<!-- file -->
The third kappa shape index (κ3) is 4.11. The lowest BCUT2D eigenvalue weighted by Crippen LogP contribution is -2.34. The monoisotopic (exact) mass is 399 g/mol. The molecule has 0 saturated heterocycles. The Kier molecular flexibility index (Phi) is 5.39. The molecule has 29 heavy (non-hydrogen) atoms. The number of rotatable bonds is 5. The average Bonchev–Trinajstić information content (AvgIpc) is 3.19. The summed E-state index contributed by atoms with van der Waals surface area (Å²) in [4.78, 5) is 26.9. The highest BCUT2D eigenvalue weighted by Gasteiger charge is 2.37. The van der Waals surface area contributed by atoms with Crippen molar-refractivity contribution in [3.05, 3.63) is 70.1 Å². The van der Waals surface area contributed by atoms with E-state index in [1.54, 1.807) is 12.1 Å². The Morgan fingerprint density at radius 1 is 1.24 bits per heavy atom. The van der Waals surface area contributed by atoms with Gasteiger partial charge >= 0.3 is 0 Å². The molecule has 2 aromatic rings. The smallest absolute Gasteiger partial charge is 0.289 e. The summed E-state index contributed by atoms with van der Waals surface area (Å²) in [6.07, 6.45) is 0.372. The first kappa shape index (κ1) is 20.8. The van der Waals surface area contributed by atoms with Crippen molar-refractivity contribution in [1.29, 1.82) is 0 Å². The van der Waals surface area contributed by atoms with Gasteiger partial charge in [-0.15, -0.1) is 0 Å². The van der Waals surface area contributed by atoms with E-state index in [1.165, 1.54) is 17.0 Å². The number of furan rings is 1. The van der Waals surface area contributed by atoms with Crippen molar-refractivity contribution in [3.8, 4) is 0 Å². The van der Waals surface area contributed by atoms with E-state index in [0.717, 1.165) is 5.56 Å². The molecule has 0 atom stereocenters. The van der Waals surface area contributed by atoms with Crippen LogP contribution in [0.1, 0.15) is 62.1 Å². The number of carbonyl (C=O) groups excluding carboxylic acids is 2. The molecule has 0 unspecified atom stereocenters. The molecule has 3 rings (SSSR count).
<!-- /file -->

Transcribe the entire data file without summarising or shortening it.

The third kappa shape index (κ3) is 4.11. The lowest BCUT2D eigenvalue weighted by Crippen LogP contribution is -2.34. The monoisotopic (exact) mass is 399 g/mol. The molecule has 0 saturated heterocycles. The Kier molecular flexibility index (Phi) is 5.39. The molecule has 29 heavy (non-hydrogen) atoms. The number of rotatable bonds is 5. The average Bonchev–Trinajstić information content (AvgIpc) is 3.19. The summed E-state index contributed by atoms with van der Waals surface area (Å²) in [4.78, 5) is 26.9. The highest BCUT2D eigenvalue weighted by Gasteiger charge is 2.37. The van der Waals surface area contributed by atoms with Crippen molar-refractivity contribution in [3.05, 3.63) is 70.1 Å². The van der Waals surface area contributed by atoms with E-state index in [1.54, 1.807) is 12.1 Å². The Morgan fingerprint density at radius 1 is 1.24 bits per heavy atom. The van der Waals surface area contributed by atoms with Gasteiger partial charge >= 0.3 is 0 Å². The molecule has 2 aromatic rings. The smallest absolute Gasteiger partial charge is 0.289 e. The summed E-state index contributed by atoms with van der Waals surface area (Å²) in [6.07, 6.45) is 0.372. The first kappa shape index (κ1) is 20.8. The van der Waals surface area contributed by atoms with Crippen molar-refractivity contribution in [1.29, 1.82) is 0 Å². The van der Waals surface area contributed by atoms with Gasteiger partial charge in [-0.15, -0.1) is 0 Å². The van der Waals surface area contributed by atoms with E-state index in [1.165, 1.54) is 17.0 Å². The number of furan rings is 1. The van der Waals surface area contributed by atoms with Crippen molar-refractivity contribution in [3.8, 4) is 0 Å². The van der Waals surface area contributed by atoms with E-state index in [0.717, 1.165) is 5.56 Å². The molecule has 0 atom stereocenters. The van der Waals surface area contributed by atoms with Crippen LogP contribution in [0.1, 0.15) is 62.1 Å². The number of carbonyl (C=O) groups excluding carboxylic acids is 2. The molecule has 0 unspecified atom stereocenters. The molecule has 3 rings (SSSR count).